I get a regular industry related news feed update from India. Occasionally there is a more optimistic report about cremation in the subcontinent: "This is one of the rare success stories. Less than two years after a determined lot of 150 Santacruz senior residents, upset at the civic body’s apathy in setting up the first-of-its-kind green crematorium, set off on their own, and have now managed to bring the project to its natural conclusion."
Located at the Linking Road Extension, and aptly called ecomoksha, the natural gas utilizing crematorium will finally be thrown open for service by the end of this month.
Subsequent to the coverage in mid-day, help started pouring in from all quarters as the crematorium hoped to have multi-pronged impact: provide free cremation services to people from all strata of society, all without any toxic emissions, and state-of-the-art facilities, including live video coverage with Wi-Fi to relay the final rites to the deceased’s kin based abroad.
Long road to success
It also provides for refrigerated coffins, which can be stored at home along with foldable stainless steel stretchers at highly subsidised rates.
Nagin Shah (69), who runs a retail outlet in Santacruz and is an advisor and chief coordinator for the project said the crematorium has received the final clearance from the civic body to start operations. “When we started the project, we had only Rs 50 lakh in our kitty. But we have managed to collect over Rs 2 crore, which have been utilized to equip a 5000 sq ft building, which can simultaneously accommodate 120 people and has functional Wi-Fi, CCTV cameras, and surrounded by a landscape garden. Furthermore, we are now renovating the existing traditional crematorium and its compound wall,” said Shah. He is confident that with the new crematorium, the current requirement of 1,800 trees per annum would drop drastically, if not entirely eliminated.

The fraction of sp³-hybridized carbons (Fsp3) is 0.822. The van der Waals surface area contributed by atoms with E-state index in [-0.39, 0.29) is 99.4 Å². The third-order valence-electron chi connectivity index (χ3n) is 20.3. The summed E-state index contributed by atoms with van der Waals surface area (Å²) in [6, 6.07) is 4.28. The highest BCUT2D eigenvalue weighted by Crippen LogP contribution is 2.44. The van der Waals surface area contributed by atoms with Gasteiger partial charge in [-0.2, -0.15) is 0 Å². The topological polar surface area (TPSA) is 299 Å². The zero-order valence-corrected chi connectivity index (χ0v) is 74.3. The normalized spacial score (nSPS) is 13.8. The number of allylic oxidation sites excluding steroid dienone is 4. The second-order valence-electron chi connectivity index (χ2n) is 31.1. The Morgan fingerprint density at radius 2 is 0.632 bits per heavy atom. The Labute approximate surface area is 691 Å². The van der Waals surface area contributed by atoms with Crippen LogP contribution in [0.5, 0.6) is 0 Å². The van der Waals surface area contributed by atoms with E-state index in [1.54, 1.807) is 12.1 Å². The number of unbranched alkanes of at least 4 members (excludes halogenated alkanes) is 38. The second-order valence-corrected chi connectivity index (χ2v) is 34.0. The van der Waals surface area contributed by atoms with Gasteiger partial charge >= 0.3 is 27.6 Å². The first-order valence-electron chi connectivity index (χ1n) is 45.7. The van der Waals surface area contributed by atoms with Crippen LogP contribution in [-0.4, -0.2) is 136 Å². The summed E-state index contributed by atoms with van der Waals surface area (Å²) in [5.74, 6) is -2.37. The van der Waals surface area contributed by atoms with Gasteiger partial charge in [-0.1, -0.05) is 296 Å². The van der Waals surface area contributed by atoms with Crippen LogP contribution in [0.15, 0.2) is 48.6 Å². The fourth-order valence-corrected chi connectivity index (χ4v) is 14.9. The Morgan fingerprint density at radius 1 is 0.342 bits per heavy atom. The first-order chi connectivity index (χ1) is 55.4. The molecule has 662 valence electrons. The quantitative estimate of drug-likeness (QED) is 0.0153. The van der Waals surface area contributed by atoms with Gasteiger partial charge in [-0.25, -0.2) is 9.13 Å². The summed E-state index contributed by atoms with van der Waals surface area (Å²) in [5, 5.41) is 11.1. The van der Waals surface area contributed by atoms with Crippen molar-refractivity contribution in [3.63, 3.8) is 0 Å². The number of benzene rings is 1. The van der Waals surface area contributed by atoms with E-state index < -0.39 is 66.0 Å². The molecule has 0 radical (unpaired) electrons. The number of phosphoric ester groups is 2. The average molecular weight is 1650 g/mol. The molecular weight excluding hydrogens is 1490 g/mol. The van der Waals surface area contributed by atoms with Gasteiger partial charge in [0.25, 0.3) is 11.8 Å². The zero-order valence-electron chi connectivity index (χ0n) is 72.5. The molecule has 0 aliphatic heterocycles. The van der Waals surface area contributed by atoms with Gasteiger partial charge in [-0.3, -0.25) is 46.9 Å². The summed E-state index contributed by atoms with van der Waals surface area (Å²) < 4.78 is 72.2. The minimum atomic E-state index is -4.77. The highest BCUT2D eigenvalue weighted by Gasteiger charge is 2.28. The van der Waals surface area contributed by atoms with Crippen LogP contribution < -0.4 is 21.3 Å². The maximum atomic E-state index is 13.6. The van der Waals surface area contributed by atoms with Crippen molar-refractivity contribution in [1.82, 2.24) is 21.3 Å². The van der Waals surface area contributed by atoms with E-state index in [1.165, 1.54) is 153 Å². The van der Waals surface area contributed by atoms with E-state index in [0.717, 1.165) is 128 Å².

Futuristic, but realistic
Meanwhile, Bharat Shah (69), the architect of the project and a member of the Senior Citizens’ Club, added that though futuristic in nature, the new crematorium was based on traditional rituals like keeping the head of the body towards the north. “The family of the deceased will be able to perform all the symbolic ceremonies like using ghee and other ingredients in small quantities.”
Dr Kirit Mehta, one of the founder members of the organization, explained that they have made provisions for two furnaces with conveyor belts, and so it takes less than 40 minutes for the entire process for the ‘asthi’ (mortal remains) to be collected in a separate chamber — sans any ash — which are traditionally immersed in a holy river. “Our only regret is that we lost three of our members before the project could be completed,” he said.
Source: Mid-Day dot Com
This is one of the rare success stories. Less than two years after a determined lot of 150 Santacruz senior residents, upset at the civic body’s apathy in setting up the first-of-its-kind green crematorium, set off on their own, and have now managed to bring the project to its natural conclusion.